OF the countless teddy bears which Margaret Mills has owned, Old Ted is nearest to her heart.
At 101 he sits like a grand nabob in regal splendour towering over his minions in her bedroom, a bit bedraggled but much loved.
Every time Margaret fondly looks at him, she is reminded of his charmed life and how he miraculously came into her late mother's possession in the midst of the First World War.
For in 1915, Old Ted found himself at the bottom of the Irish Sea, a victim of a U-boat attack which sank the vessel on which he was travelling - in the mail hold - from the USA to Liverpool.
Now it sounds like it should have been curtains for our furry friend who had been bound for Skipton, a present from Uncle Matt - he worked in moving pictures in Hollywood - to his niece Mary to mark her fourth birthday.
But this is where lady luck struck. The cargo wasn't any-old mail. It contained something else more precious than Old Ted and the allies needed to rescue it.
Whatever it was, Old Ted ended up being plucked by divers from the sunken ship along with the other stuff and eventually sent on his way, via packet boat from Ireland to Liverpool and by Royal Mail to the address written on his sodden brown paper wrapping, in Newmarket Place, Skipton, where Margaret's mum, Mary, lived.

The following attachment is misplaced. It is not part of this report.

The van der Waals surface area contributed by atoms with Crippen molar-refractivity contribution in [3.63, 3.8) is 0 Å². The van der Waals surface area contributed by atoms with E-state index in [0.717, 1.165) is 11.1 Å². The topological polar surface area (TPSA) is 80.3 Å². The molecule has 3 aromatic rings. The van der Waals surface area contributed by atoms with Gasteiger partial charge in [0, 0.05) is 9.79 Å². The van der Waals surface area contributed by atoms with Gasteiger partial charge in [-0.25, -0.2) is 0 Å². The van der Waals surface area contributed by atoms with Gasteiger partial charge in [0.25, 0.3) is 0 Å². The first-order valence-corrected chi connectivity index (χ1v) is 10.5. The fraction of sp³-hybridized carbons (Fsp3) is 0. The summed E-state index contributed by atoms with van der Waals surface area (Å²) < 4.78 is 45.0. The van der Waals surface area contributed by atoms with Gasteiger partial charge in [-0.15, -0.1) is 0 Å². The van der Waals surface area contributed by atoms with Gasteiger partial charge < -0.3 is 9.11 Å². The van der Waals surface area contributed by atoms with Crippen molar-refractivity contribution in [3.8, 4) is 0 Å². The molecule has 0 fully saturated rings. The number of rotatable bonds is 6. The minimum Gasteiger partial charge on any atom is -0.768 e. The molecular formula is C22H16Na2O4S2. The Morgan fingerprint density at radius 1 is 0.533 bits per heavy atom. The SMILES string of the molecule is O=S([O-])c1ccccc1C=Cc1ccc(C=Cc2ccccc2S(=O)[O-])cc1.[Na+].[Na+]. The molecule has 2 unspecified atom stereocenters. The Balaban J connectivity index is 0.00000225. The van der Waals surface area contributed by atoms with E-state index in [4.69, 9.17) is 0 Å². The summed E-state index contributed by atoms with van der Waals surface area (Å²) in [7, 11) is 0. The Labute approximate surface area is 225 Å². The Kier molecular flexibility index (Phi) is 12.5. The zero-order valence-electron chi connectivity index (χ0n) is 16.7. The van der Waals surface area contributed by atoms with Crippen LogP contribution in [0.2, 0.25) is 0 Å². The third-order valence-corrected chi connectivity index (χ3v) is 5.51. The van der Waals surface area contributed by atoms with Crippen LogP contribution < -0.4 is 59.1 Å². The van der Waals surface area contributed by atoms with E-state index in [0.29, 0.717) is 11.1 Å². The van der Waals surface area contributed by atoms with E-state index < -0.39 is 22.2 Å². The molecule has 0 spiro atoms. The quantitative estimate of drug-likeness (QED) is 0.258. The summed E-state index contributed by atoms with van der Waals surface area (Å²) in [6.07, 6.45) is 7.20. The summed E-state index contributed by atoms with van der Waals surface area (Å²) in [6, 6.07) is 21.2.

Margaret, now aged 85 and living in Barnoldswick, believes Old Ted is so special that once she has gone, he should be honoured by his adoptive town. She is to gift him to Skipton Museum.
"He has been my constant companion since I was born. We have never been parted. When the time comes I want him to find a home in Skipton," she said.
"I recently took him to a First World War event at Craven Museum in which they wanted people to bring items in connected with the war. I think his story will fascinate people.
"He has a long history because my mum played with him, then my cousins before it came to me. My grand children have played with him and he has been to two Teddy Bear's picnics but we are never parted.
"His mohair is a bit thread bear and I've replaced his eyes and embroidered his mouth and nose but he has been much loved and handled over the last century," said Margaret who has a teddy bear collection she has yet to count.
Ted was "born" in 1915 only about three years or so after the first Teddy Bears were manufactured, inspired by US President and naturalist, Theodore Roosevelt, who got his nickname Teddy following news of his distress over the killing of a bear in a hunting party.
Craven museum's World War One project officer, Rob Freeman, said:"We are hugely grateful to Mrs Mills for bringing in ‘Old Ted’ to show us and for agreeing to bequest him to the museum.
"The First World War commemorations in Craven have encouraged many people to bring in their treasured family mementoes from the war and in ‘Old Ted’ we have discovered a truly unique personal story which will add significant value to the museum’s collection in the future."